Two questions keep popping up about logos; What makes a good logo? And, do you need one? Find out the answers below.
A logo makes your company look more professional to the consumer. It immediately identifies your brand. Over time, it establishes a sense of quality and confidence that people can expect when they see it.
Here are my top 10 tips when it comes to designing and creating a logo. The tips also apply to designing an ebook cover or software box.
1) Avoid simple logo symbols for young companies. Use a word or logotype instead. If your product is an original or made-up word, it will be easier to brand and remember.
2) Stay away from stock photography or clipart images. You want to look different. Create it yourself or get it custom-made.
3) Select a color that is opposite from your major competitors.
4) Make sure the typeface is very legible and easy to read from a distance.
5) According to a recent survey by Xerox, the logo colors most associated with success are shades of red and blue.
6) If red and blue are not available, consider orange, yellow, green, or purple, rather than a mixed color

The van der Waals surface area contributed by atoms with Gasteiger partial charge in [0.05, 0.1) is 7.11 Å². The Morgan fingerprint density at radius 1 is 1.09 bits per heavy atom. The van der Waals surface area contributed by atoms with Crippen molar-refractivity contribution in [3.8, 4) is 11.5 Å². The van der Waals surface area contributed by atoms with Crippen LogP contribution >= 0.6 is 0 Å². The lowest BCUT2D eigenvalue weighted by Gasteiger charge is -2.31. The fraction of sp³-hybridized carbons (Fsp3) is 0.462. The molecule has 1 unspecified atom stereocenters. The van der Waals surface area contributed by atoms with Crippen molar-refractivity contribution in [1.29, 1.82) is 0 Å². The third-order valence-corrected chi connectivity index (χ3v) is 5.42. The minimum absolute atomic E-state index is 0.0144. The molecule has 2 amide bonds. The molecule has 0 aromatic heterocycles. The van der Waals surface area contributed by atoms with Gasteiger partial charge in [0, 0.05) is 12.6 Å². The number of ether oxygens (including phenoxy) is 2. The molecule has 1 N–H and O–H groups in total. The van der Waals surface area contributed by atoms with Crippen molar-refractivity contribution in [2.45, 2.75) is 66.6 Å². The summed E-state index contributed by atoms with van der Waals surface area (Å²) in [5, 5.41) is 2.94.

7) If no solid color remains, choose two very contrasting colors, like blue with orange.
8) Standardize your logo color on all communications and media. Studies have shown that if the hue on a box is off by a tiny amount, consumers won’t buy it. It will sit there with shelf rot until it’s thrown out.
9) Keep your logo consistent. Please do not change it every year or two. Logo recognition – like success – takes time and commitment.
10) According to Al Ries, the branding expert, “Design logos to fit the eyes. Both eyes. For the greatest visual impact, a logotype should have the same shape as a windshield of a car. That’s roughly two and one-fourth units wide by one unit high.” (2.25 x 1)
Take these ten tips into consideration before you design your logo. Your unique design will help position your company in its product category.
Commit to being patient and consistent. If you keep advertising, your market share will grow over time. So will your brand awareness.
Michael Warren Campbell
What about you? Have you designed logos for you customers? How did they like them. What do you think about using an icon instead of a logotype in the beginning? Do you have any logo design tips that I missed?
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